The day after Thanksgiving I wrote John back, and asked for his phone number. When we finally connected, we talked for several hours.
WLA will publish the result of that conversation and some related conversations next Monday.
But in the meantime, it will help to read the back story, in the form of Dennis Danziger’s 4-part series about the teenage John Rodriguez.
It’s called The Writer.
In it, Danziger explores what happens when a really great, really decent, really talented kid you know is accused of doing something terrible.
Here is Chapter One.
(In addition to our regular news, we’ll publish Chapters Two, Three, and Four on Tuesday, Wednesday, and Thursday of this week.)
by Dennis Danziger
At first, he was just another guy in my first period, 12th grade English class at Venice High School.
Not one of the guys who hides his face in his hood or sits so far in the back of the classroom, back near the windows, that he seems to be outside looking in. He wasn’t a goofball. Didn’t work the room, going from girl to girl trying to get their numbers so he could hook up with them later on. Wasn’t a stoner or a drinker who sat, then put his forehead on the desk and zoned out because he was on maybe two hours of sleep. Wasn’t a jock yakking about how great Kobe is or showing off the cleat marks from yesterday’s soccer practice. Or one of those perpetually tardy guys who slink in 25 minutes late carrying a Frappuccino as if it’s perfectly normal to come late because the line at Starbucks was long.
He was just another guy in my first period, 12th grade English class, Expository Composition.
What was different about John Rodriguez was that he volunteered to read what he wrote. Every day in class I give writing prompts. Random stuff that has nothing to do with what we’re studying. Most students are shy. They might go four or five weeks at a time without reading a word they’ve written. And I never call on anyone. So if a student reads his work, it’s because he’s eager to share it.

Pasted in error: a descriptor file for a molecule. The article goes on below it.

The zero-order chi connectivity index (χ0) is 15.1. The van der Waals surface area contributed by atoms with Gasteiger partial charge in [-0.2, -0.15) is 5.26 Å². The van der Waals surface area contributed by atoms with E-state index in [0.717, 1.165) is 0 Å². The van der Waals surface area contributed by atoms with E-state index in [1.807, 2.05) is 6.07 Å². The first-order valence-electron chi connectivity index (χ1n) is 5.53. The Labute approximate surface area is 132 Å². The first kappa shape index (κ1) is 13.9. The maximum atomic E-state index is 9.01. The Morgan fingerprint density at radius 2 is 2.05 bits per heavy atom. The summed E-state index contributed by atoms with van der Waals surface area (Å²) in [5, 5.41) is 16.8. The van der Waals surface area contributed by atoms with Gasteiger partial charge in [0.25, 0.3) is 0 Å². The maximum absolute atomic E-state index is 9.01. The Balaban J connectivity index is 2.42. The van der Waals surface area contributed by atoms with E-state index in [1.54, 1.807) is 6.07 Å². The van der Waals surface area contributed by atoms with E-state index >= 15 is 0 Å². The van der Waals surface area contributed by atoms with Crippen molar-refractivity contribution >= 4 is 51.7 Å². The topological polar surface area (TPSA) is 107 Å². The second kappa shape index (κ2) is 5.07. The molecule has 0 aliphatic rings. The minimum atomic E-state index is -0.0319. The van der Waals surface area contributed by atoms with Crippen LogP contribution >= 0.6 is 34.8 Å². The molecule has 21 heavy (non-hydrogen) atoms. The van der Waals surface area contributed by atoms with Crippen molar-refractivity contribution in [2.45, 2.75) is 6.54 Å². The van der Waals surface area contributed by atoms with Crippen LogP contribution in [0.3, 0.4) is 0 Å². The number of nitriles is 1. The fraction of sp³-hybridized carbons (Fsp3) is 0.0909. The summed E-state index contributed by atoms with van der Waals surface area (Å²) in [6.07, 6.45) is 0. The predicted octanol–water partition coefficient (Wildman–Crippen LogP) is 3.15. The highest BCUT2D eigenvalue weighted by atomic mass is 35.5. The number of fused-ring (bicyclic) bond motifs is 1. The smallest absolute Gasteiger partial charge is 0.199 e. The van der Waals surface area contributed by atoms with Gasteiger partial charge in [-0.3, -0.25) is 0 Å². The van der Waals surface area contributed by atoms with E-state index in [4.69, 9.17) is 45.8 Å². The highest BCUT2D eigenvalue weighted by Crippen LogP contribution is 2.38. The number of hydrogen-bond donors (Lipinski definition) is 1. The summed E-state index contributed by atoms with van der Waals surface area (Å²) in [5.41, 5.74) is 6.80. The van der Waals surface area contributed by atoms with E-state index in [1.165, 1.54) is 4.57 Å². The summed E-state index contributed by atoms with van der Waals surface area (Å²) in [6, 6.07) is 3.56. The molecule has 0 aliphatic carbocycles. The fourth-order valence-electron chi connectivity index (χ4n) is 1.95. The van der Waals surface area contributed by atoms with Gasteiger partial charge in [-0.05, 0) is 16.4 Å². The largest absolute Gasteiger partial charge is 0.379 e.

John didn’t emote like a bad actor when he read. He didn’t look around as if expecting applause when he finished. But he responded to all the prompts seriously. And he read pieces of his work every day. He put himself out there, risking the judgment of his classmates. He seemed to care about school, about his education.
All of which makes any student automatically likable from a teacher’s perspective
The first essay I assigned was a 500-word job entitled, “Home.” Whatever one thought of as home, be it a bedroom, a street, a soccer field, or in a lover’s arms, write about it.
John turned in a story that begins like this:
It’s seven o’clock. I’m at home, bored. My brother Damien is sitting
next to me changing the channel on the television. I’m tired of watching
Family Guy. I feel my stomach growl. I look inside the fridge, there’s
nothing in it. Each row is like an apartment on a three story, abandoned
I thought, Whoa, “…like an apartment on a three story, abandoned building.” What 17-year-old writes like this?
Not many that I’ve taught in my 17 years in the LAUSD. And I’ve taught some good ones at Crenshaw HS, Palisades HS, Venice HS, and at a summer UCLA high school extension program that attracted some of the most well-to-do students in the country.
After the home essay, I began paying more attention to John and his writing.
After class one day I asked, “Hey John, what do you read?”
“I read the LA Times on Thursdays, the ones you bring in.”
“What do you read outside of school?”